San Diego's Diversa is sort of the Indiana Jones of the biotech field. The company earns money from discovering microbes with unusual commercial properties. Some produce enzymes that get sold to the food industry or pharmaceutical designers.
They go all over the world to find them. One of the company's microbes was discovered in a frozen cow pie from Siberia.
With the growing popularity of alternative energy, the company will move into biofuels, said William Baum, executive vice president of Diversa. In about a year, the company hopes to have a partner to produce corn ethanol. In these partnerships, Diversa will essentially provide the microbes to break down vegetable matter; the partner will then turn the mash into alcohol that can be then burned in cars.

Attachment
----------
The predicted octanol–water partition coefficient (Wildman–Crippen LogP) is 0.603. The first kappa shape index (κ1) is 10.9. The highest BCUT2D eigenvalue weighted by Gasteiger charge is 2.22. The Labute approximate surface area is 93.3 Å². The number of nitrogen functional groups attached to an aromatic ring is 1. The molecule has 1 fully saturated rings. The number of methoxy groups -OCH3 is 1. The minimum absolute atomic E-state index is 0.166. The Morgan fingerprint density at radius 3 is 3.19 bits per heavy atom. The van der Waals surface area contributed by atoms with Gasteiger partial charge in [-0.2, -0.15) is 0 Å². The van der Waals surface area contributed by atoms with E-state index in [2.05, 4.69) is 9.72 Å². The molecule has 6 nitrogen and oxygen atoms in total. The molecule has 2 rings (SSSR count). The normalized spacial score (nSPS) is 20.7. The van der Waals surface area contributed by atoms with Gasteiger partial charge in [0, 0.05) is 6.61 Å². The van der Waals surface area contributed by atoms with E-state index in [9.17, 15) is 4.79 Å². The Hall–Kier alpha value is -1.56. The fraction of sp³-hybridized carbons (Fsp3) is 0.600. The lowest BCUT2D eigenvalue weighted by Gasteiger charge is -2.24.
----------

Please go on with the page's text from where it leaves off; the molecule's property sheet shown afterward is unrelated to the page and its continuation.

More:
In five years or so, Diversa hopes to be making ethanol from biomass, i.e. leaves and other plant matter thrown in the garbage.
Corn on its own won't make a huge dent in the fuel situation, he said, a position backed up by other research. The U.S. consumes about 140 billion galloons of transportation fuel a year. Corn at best could produce 12 to 15 billion gallons a year.